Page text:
come at the same time, a committee was appointed, consisting
of Dr. F. C. Thayer, Rev. E. C. Wiittemore, and S. S. Brown,
whose duties were to confer with the authorities of the college
for the puqjose of arranging hours and dates to avoid conflict.
This committee attended to its duty, and the authorities of the
college very graciously decided to postpone the commencement
exercises until \\'ednesday, the 25th. At the meeting on April
4, IQ02. it was voted that the regular meetings of the committee
be held on Friday evening of each week.

Invitations were extended to the towns of \^"inslow and Oak-
land to send official representatives to be the guests of the city.
Right Reverends Robert Codman and W. H. O'Connell were
also invited.

June 2d, Rev. E. C. \\'hittemore reported that Hon. J- Man-
chester Haynes, who had been engaged to deliver the centennial
oration, on account of poor health would not be able to keep
the engagement and that the committee had secured as orator,
Hon. Warren C. Philbrook of this city. Dr. Frederick C.
Thayer was elected marshal of the parade. A special committee
was appointed consisting of Dr. Thayer. Dr. Hill and Rev. E. C.
W'hittemore. and this committee was directed to prepare and
publish an official program of the centennial celebration.

From the beginning the committees had worked with great
vigor, careful attention to detail and in the utmost harmony. No
unpleasant incident occurred in the committees and none occurred
in the celebration. The citizens showed their sympathy by
hearty co-operation : it was notably an affair of the whole city,
there was no such thing as class, party, faction or favoritism in
the matter. Mayor Blaisdell heartily recommended in his inau-
gural address a liberal appropriation and the sum of two thousand
live hundred dollars was voted bv the citv government. The


citizens and the corporations responded cheerfully and liberally to
the calls of the finance committee, so that the bills of the centen-
nial are all provided for. Dr. F. H. Getchell of Philadelphia sent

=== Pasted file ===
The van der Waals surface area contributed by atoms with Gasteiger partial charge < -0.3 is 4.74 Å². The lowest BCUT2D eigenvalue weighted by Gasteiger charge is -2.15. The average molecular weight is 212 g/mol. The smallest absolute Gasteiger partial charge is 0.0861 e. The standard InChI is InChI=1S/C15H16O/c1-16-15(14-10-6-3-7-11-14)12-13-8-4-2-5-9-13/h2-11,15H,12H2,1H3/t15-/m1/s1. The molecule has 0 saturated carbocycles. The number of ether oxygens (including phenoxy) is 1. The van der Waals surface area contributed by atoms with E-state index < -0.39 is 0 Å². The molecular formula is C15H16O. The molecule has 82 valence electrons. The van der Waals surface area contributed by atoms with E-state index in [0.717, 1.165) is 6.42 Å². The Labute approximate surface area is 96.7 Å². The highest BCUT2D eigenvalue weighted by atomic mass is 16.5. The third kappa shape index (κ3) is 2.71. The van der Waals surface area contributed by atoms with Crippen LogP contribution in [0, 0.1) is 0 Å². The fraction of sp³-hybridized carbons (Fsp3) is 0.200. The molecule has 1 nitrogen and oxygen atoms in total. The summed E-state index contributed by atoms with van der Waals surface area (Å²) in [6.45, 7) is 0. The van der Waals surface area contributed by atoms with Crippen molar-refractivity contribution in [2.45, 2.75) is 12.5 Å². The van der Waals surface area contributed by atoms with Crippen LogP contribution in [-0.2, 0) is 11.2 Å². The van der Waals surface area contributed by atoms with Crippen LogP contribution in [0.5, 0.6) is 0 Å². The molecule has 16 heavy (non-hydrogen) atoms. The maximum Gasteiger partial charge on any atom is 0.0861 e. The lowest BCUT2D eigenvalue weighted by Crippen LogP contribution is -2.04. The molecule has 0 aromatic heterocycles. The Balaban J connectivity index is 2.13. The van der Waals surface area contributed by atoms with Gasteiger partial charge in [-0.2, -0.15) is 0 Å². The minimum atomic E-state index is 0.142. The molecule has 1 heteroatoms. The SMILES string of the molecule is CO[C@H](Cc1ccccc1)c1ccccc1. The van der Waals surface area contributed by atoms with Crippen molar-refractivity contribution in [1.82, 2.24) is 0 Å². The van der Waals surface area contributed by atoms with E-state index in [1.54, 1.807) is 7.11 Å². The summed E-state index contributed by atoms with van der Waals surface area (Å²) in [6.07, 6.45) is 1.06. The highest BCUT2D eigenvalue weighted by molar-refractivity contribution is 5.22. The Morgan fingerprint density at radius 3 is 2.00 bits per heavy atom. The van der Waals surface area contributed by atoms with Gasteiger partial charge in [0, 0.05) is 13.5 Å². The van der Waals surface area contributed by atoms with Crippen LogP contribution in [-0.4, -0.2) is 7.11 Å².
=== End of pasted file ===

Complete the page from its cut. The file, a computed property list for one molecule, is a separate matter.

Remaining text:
an unsolicited contribution of twenty-five dollars to the committee.
Mayor Blaisdell and the contractors used utmost endeavors to
have the new citv hall in readiness. The city was ready when
the day came for the opening of its doors to its great "at home,"
but it had meant a vast amount of careful, hard and persistent

At all of the meetings of thecommittee great interest was mani-
fested by the members. The committee did not adjourn at any
time for want of a quorum and at almost every meeting of the
committee nearly every member was present. The sub-com-
mittees attended to the duties assigned them and worked with
energy for the success of the celebration. They made frequent
reports to the executive committee. The executive committee,
at no time found any fault, but on the contrary, have nothing
but praise for the sub-committees. The chairman of the com-
mittee attended all the meetings and his enthusiasm and labors
were unbounded.

The authorities of Colby College co-operated with good will,
postponing their exercises, and lending the committee the use
of their athletic field. Members of the faculty, who were upon
the sub-committees, faithfully performed their duties. The
thanks of the citizens are due to the authorities and faculty of
Colby College.


By William Abbott Smith, A. M.

The celebration of the city's centennial occupied three days,
Sunday, Monday, and Tuesday, June 22-24, 1902. By way of